It's a new year. Time to reflect on the good, the bad, and the ugly of the year we are leaving behind. And if the previous year brought more bad and ugly than good, chances are you are looking forward to throwing out your old calendar.
The beauty of a New Year is that it brings with it the opportunity to start anew. We hope to learn from our mistakes and try not to regret. We strive for better, perhaps healthier days ahead. We wish for ourselves, and everyone else, a Happy New Year.
In our quest to make the New Year a happier one many of us make resolutions. I've been known to make them. On occasion, I've been known to keep them. More often than not, after a few months or so, I've quietly forgotten them.
I know I am not alone. If you work out regularly at the gym, you know that the first three months of the year your gym is packed with folks who made the most common New Year's resolution - to lose weight. I think gym owners count on this because they'd never be equipped to handle the volume if all members showed up at their facilities regularly.
The weight-loss pledge has always been at the top of my list each year. It usually comes after binging on Christmas cookies, and the resulting tightness in my clothing. This year losing weight is once again a priority. It's funny, though, how it was also at the top of my list when I was a size six. Today I would kill to fit into a size six. I suppose it's all relative. Regardless, I need to lose some serious weight and have set my goal at 25 pounds. I know how to do it; I did it twice after having kids. Problem is - I hate dieting. And I love wine.
As resolutions go, apparently one of my others for 2011 is fairly common: I've decided I need to de-clutter and organize. I know this is common because several top ten lists and the January sales' circulars have told me so. I also know this is kind of boring; but organizing my house will mean organizing my life. And that's a good thing.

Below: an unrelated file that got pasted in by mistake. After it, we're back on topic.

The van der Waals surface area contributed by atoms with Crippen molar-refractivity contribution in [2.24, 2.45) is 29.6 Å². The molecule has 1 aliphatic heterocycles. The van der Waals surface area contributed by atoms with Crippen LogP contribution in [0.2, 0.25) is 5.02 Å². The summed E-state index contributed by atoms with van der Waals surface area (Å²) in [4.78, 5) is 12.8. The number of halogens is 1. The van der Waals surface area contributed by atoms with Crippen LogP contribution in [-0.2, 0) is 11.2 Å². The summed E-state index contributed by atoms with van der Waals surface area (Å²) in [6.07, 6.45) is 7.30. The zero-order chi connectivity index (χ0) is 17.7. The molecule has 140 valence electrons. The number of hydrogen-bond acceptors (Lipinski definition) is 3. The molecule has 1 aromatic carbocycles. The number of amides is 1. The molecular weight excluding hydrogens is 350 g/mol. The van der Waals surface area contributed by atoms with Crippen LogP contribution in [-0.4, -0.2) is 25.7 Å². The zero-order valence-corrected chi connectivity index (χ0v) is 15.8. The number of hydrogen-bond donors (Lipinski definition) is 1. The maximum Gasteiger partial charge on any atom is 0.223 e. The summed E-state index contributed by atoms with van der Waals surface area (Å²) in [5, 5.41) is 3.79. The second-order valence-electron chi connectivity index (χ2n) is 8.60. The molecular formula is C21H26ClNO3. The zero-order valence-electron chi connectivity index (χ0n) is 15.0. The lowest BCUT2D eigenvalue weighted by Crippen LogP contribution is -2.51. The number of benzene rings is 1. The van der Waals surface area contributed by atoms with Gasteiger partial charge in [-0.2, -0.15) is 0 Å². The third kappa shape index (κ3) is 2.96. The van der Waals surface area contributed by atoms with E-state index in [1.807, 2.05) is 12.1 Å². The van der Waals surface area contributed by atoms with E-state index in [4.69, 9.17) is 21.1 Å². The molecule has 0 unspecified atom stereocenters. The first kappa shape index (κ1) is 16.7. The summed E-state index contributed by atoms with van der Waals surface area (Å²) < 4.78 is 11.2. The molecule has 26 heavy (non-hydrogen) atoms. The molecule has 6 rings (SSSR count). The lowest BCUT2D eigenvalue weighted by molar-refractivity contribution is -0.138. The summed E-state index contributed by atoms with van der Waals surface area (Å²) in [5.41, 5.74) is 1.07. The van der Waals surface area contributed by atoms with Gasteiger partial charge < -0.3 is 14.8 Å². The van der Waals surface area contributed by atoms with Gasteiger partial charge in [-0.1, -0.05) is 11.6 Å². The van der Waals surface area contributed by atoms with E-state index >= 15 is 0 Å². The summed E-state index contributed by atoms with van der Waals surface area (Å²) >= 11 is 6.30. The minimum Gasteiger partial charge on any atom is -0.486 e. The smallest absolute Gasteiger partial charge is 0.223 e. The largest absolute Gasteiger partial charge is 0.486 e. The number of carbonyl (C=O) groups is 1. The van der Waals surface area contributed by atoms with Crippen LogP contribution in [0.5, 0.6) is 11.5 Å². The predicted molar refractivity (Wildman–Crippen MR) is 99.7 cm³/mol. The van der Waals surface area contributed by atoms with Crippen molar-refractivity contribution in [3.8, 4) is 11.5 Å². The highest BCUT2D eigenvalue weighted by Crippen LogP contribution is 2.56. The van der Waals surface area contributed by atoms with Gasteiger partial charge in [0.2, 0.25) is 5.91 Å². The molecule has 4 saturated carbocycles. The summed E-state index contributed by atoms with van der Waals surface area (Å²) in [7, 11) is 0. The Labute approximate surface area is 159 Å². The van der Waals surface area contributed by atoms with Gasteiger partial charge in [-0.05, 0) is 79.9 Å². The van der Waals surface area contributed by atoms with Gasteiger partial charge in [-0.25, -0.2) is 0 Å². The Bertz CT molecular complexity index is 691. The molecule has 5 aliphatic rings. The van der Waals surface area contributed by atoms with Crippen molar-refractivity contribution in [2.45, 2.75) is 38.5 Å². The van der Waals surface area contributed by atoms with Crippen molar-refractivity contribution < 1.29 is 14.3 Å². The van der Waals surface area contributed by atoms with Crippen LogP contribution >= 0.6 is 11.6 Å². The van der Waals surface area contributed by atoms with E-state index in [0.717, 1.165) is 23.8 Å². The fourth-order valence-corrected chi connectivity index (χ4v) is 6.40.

My final resolution for this year involves my kids. I plan to formalize a chore chart and enforce a daily regimen of tasks. Kids have it too easy these days, and they get away with too much. I've decided that mine need more responsibility and structure. And I am happy to oblige.
I polled some of my friends to see if they were making any resolutions for the New Year. One friend responded with a generic resolution to "cull activities that do not add to the quality of my life and that of my family." Another said she vowed to make herself healthy both physically and mentally. One friend resolved to improve her physique and finances. Only one friend promised not to change a thing. Good for her.
One of my favorite songwriters, Jamie Cullum, wrote a song about resolutions. In a song entitled "Next Year Baby," Cullum croons about his New Year's pledges to call his "Gran" every Sunday, read more books, drink less beer, and pay his bills on time. Meanwhile, he acknowledges that he will probably not do any of these things, as resolutions- well they come and go. And he is content to leave them for next year.
Without a doubt contentment with the status quo is easier than resolving to change. I suppose with resolutions we must be realistic in or quests to be better, healthier, and happier; and remember that sometimes life gets in the way. But starting fresh and making improvements is never a bad thing.